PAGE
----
Free Newsletters - Space News - Defense Alert - Environment Report - Energy Monitor
. 24/7 Space News .




TIME AND SPACE
Magnetic fields created before the first stars
by Staff Writers
Bochum, Germany (SPX) Jan 04, 2013


illustration only

Magnets have practically become everyday objects. Earlier on, however, the universe consisted only of nonmagnetic elements and particles. Just how the magnetic forces came into existence has been researched by Prof. Dr. Reinhard Schlickeiser at the Institute of Theoretical Physics of the Ruhr-Universitat Bochum.

In the journal Physical Review Letters, he describes a new mechanism for the magnetisation of the universe even before the emergence of the first stars.

No permanent magnets in the early universe
Before the formation of the first stars, the luminous matter consisted only of a fully ionised gas of protons, electrons, helium nuclei and lithium nuclei which were produced during the Big Bang.

"All higher metals, for example, magnetic iron could, according to today's conception, only be formed in the inside of stars", says Reinhard Schlickeiser.

"In early times therefore, there were no permanent magnets in the Universe."

The parameters that describe the state of a gas are, however, not constant. Density and pressure, as well as electric and magnetic fields fluctuate around certain mean values.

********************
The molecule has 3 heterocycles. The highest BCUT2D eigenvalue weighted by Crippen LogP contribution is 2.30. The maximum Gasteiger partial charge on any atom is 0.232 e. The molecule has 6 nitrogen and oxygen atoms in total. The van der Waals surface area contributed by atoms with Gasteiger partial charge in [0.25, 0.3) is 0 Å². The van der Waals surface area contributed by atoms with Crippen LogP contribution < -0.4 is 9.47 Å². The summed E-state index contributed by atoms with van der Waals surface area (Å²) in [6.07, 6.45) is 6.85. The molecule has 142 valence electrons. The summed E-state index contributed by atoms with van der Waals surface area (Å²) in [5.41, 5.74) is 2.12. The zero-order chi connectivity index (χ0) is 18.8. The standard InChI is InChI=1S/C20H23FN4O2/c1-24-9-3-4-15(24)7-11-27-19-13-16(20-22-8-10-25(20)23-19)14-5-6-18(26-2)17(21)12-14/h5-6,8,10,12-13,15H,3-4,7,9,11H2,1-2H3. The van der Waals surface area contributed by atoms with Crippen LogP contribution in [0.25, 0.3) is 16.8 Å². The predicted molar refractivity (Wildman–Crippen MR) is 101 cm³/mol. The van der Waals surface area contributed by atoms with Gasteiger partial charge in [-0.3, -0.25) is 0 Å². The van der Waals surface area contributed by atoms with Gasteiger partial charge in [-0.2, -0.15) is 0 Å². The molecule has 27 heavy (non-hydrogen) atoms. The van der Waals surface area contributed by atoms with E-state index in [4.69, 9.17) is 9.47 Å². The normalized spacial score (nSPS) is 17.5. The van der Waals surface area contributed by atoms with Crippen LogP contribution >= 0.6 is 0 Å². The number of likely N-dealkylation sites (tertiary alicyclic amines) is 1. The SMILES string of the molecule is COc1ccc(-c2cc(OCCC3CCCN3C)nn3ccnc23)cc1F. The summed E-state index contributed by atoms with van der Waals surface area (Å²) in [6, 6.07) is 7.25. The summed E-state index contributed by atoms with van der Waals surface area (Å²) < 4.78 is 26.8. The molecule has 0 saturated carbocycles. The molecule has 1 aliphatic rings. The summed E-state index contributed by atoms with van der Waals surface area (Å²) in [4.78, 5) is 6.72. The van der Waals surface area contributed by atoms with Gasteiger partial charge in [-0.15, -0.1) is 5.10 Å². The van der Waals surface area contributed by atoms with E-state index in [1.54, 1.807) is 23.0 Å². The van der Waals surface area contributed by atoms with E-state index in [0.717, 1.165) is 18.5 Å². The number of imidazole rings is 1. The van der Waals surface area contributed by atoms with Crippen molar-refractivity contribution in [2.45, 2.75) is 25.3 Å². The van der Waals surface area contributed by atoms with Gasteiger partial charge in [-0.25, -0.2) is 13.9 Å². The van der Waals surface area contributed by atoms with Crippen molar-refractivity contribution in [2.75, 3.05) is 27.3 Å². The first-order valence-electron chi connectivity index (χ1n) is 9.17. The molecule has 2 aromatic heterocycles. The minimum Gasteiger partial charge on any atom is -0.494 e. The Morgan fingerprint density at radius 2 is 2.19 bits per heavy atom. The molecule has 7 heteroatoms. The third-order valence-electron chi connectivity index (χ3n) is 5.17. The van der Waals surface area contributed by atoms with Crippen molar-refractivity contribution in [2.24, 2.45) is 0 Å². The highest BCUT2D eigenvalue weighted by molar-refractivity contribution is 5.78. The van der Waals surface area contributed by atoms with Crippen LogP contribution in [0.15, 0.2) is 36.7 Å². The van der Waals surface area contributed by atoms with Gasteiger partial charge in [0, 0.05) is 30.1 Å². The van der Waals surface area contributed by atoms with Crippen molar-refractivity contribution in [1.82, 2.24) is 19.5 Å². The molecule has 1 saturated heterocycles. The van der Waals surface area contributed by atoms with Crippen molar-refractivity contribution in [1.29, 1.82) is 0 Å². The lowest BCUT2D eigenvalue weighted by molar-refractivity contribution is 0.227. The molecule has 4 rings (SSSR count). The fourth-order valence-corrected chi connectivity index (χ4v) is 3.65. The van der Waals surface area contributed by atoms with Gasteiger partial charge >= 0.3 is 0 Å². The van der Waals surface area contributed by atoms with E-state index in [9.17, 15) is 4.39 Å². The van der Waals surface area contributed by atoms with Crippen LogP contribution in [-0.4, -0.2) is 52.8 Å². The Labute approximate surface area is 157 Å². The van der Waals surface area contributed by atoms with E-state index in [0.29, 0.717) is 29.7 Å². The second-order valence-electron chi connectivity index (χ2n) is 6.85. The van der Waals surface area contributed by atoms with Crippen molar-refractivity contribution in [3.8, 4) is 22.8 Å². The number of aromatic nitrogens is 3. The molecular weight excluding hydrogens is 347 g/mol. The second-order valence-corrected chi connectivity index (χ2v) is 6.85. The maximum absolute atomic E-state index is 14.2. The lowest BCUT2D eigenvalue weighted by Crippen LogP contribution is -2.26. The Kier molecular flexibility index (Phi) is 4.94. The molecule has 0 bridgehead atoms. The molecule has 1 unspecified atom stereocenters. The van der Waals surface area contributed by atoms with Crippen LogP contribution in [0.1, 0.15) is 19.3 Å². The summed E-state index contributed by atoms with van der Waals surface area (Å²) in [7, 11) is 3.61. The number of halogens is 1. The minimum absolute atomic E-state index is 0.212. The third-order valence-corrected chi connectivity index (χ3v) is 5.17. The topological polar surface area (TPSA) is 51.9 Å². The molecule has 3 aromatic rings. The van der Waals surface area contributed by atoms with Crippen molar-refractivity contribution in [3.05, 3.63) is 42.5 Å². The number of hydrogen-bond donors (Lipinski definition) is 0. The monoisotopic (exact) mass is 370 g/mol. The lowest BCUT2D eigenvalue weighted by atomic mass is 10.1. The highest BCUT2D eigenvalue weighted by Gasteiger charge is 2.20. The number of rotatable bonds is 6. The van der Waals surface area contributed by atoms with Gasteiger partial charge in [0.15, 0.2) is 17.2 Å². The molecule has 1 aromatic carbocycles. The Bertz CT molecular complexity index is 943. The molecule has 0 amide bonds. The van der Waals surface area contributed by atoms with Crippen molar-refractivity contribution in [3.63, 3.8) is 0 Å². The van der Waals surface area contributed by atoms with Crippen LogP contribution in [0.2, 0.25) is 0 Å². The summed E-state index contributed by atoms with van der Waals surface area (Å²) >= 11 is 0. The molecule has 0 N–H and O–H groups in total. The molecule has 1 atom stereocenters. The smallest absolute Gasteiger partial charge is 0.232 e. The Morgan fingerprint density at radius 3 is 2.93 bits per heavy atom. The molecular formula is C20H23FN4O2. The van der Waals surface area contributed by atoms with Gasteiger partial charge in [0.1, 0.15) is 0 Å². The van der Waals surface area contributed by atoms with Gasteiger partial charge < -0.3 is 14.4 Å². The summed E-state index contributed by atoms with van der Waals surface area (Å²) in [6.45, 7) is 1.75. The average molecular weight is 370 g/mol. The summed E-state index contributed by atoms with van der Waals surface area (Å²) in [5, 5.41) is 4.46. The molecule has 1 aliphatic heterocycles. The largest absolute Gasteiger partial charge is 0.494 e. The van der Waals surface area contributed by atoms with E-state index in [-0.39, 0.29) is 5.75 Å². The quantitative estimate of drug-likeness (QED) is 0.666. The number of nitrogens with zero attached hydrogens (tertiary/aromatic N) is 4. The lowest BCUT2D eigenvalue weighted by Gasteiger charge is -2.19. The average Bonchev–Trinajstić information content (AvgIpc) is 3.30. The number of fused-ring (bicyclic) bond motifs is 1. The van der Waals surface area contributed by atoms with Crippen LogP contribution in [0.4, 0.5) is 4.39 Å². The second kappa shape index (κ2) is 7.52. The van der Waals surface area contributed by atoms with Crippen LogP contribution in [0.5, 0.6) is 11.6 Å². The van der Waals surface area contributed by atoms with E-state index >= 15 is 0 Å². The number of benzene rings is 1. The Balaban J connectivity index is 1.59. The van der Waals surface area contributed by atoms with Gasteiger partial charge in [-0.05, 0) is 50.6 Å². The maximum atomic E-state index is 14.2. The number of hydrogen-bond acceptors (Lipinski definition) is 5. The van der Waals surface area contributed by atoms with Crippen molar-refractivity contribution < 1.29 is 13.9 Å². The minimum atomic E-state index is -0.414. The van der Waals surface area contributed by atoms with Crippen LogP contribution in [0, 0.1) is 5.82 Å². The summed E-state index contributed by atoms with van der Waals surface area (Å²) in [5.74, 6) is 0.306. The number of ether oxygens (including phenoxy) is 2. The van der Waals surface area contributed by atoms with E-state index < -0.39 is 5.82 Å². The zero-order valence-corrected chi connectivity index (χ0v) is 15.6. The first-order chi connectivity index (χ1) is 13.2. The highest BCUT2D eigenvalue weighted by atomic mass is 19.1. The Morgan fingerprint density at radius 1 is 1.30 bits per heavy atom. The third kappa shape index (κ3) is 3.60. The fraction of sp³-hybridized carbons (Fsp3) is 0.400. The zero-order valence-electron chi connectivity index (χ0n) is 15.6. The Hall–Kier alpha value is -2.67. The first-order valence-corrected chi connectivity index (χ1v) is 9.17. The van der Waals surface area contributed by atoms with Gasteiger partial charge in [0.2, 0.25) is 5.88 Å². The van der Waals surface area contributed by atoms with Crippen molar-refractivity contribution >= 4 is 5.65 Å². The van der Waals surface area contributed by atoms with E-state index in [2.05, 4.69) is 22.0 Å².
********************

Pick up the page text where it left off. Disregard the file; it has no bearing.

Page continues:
As a result of this fluctuation, at certain points in the plasma weak magnetic fields formed - so-called random fields. How strong these fields are in a fully ionised plasma of protons and electrons, has now been calculated by Prof.

Schlickeiser, specifically for the gas densities and temperatures that occurred in the plasmas of the early universe.

Weak magnetic fields with large volumes
The result: the magnetic fields fluctuate depending on their position in the plasma, however, regardless of time - unlike, for example, electromagnetic waves such as light waves, which fluctuate over time.

Everywhere in the luminous gas of the early universe there was a magnetic field with a strength of 10^-20 Tesla, i.e. 10 sextillionth of a Tesla.

By comparison, the earth's magnetic field has a strength of 30 millionths of a Tesla. In MRI scanners, field strengths of three Tesla are now usual.

The magnetic field in the plasma of the early universe was thus very weak, but it covered almost 100 percent of the plasma volume.

Interaction of thermal shock waves and magnetic fields
Stellar winds or supernova explosions of the first massive stars generated shock waves that compressed the magnetic random fields in certain areas.

In this way, the fields were strengthened and aligned on a wide-scale. Ultimately, the magnetic force was so strong that it in turn influenced the shock waves.

"This explains the balance often observed between magnetic forces and thermal gas pressure in cosmic objects", says Prof. Schlickeiser.

The calculations show that all fully ionised gases in the early universe were weakly magnetised. Magnetic fields therefore existed even before the first stars.

Next, the Bochum physicist is set to examine how the weak magnetic fields affect temperature fluctuations in the cosmic background radiation.

R. Schlickeiser (2012): Cosmic magnetization: from spontaneously emitted aperiodic turbulent to ordered equipartition fields, Physical Review Letters, DOI: 10.1103/PhysRevLett.109.261101